The Competitive Edge: Generational Analysis
Staying competitive in the marketplace is an ongoing practice for most organizations. Competitor analysis, pricing analysis, market and economic analysis, we devote the time, manpower and research dollars to understand our competitive place in our industry. But, yet many times we fail to conduct a generational analysis of our marketplace. Who is the next generation of decision makers that will change or influence your industry?
While we struggle with keeping our current generation of leaders innovative and customers satisfied, we fail to think strategically how the next wave of generations will lead or how will we convince them to choose our product or service. Rarely, do we start to develop strategies that will keep our organization solid for years beyond our leadership. Understanding the next generation of decision makers and their social values, their lifestyles and priorities, their aspirations gives an organization a competitive edge. Developing services and products and marketing strategies to stay relevant to the next generation can enhance a brand’s image as a leader in their market space.
So who is this next generation of what we call Millennials (18 years old – 29 years old)?
This generation of well connected, confident, and change agents are on track to be the most educated generation of our time. They will be known as the “always connected” generation as they are tied to their digital technology and social media. Seventy-five percent of all Millennials have a profile on a social media platform and eighty percent say they actually sleep with their phones so they have quick access to social media, text messages, emails, music, etc. Based on extensive research by Pew Research Center, a non-partisan fact tank, most other generations see Millennials as the most distinctive generation because of their use of technology.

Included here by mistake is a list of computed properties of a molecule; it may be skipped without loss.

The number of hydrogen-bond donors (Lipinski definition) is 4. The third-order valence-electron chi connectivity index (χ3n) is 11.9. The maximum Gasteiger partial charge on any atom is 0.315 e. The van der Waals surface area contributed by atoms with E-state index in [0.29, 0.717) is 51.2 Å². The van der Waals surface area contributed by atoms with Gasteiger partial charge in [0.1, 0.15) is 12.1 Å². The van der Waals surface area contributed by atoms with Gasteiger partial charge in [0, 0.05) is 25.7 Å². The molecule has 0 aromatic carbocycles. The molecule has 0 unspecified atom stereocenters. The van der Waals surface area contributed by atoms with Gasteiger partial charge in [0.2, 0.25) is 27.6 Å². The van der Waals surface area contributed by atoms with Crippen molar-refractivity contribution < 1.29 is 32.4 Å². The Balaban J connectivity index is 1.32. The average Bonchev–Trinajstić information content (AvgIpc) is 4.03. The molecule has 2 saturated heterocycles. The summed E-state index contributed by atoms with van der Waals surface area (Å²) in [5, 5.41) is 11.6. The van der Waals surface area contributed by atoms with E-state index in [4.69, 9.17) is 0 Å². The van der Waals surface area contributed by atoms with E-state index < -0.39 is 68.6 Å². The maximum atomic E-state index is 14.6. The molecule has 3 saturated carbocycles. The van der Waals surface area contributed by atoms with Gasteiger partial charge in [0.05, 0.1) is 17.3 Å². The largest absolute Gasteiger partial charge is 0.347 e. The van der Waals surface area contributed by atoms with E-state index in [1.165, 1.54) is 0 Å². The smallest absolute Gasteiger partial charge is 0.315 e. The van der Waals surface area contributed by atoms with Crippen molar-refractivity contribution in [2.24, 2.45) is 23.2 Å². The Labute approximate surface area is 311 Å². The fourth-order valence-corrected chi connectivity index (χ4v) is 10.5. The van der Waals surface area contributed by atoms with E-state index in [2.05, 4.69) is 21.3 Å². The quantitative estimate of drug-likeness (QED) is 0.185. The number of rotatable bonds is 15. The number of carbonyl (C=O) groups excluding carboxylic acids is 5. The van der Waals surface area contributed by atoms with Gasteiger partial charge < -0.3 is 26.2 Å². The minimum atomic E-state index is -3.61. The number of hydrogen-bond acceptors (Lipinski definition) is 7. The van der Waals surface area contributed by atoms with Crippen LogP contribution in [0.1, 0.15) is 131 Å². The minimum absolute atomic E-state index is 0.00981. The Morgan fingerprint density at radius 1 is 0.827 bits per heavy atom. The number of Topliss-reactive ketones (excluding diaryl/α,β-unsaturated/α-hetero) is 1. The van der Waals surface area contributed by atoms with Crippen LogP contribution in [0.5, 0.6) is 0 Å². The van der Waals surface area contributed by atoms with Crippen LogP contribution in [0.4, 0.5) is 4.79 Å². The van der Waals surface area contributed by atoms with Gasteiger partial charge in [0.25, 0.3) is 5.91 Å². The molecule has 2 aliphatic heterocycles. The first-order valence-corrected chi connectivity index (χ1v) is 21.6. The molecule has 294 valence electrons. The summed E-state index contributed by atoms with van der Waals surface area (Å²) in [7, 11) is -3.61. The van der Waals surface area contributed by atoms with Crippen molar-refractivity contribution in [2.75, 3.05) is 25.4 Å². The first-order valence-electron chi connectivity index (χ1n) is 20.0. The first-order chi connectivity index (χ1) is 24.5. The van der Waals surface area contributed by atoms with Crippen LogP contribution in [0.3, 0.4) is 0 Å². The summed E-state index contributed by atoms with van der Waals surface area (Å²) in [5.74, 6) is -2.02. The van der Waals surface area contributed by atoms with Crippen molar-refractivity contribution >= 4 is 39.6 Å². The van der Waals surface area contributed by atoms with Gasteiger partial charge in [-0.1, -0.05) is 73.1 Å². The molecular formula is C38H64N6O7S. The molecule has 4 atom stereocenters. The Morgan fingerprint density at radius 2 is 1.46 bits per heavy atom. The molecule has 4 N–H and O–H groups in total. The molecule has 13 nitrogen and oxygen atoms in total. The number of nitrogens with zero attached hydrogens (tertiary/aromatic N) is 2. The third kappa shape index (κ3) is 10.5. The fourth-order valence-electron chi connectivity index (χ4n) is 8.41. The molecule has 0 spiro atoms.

While Millennials have a confidence of being innovators of change they have a high regard and respect for the older generations and acknowledge that past generations have a stronger work ethic than themselves. They are willing to be mentored. The advantage of this information for an organization is that while Social and Mobile Media is still in its early adoptions stages, the older generation may have found an avenue to reach its successors.
Not only can the current generation begin to communicate using Social and Mobile Media, their organizations values and mission statements, they can also begin to instill the value of their product and service. Utilizing the modern tools and technologies to relate and communicate with this newest generation will help companies create the longevity they hope for.
How are you building new media into your strategic marketing plans?